VČG: And for me, when it comes to music composition, what fascinates me the most is the freedom composers experience. The freedom to create. Also, this detachment from a certain set of standards. When you are free to create, you start to think more boldly and deeply. Here, the music becomes more unique and distinct in style. In my own work, that's what I always aspire to do; to attain complete freedom and uniqueness in my own creations.

RJV: You see, I have also studied musical theatre for three years. It would be wonderful to create a musical with The Ditties. I feel that all three of us have incredible artistic talent and could really create something original, fun, and compelling.

Post a comment

Get the Jazz Near You newsletter All About Jazz has been a pillar of jazz since 1995, championing it as an art form and, more importantly, supporting the musicians who create it. Our enduring commitment has made "AAJ" one of the most culturally important websites of its kind, read by hundreds of thousands of fans, musicians and industry figures every month.

To expand our coverage even further and develop new means to foster jazz discovery and connectivity we need your help. You can become a sustaining member for a modest $20 and in return, we'll immediately hide those pesky ads plus provide access to future articles for a full year. This winning combination will vastly improve your AAJ experience and allow us to vigorously build on the pioneering work we first started in 1995. So enjoy an ad-free AAJ experience and help us remain a positive beacon for jazz by making a donation today.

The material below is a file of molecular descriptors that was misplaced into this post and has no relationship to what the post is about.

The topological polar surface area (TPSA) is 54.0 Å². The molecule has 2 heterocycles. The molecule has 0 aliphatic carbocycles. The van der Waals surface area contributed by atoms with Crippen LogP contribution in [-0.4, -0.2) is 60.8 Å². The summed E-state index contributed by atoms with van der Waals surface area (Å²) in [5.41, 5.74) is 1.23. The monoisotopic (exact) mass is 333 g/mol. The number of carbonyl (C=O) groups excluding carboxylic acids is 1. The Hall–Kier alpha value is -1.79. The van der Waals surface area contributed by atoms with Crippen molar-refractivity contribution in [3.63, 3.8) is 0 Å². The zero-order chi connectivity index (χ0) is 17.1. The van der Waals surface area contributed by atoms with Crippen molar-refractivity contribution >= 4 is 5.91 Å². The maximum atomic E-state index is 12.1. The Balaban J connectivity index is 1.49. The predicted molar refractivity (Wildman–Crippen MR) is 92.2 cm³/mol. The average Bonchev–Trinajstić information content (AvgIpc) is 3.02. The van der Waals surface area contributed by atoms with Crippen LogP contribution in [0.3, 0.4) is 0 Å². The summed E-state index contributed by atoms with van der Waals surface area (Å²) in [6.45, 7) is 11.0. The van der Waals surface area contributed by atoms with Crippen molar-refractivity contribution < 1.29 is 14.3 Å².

Jazz article: Kazzrie Jaxen: The Impulse of Creation
Jazz article: Wayne Escoffery: Still Forging Ahead
Jazz article: Greg Paul: We Can Share These Commonalities


Get more of a good thing!

Our weekly newsletter highlights our top stories, our special offers, and upcoming jazz events near you.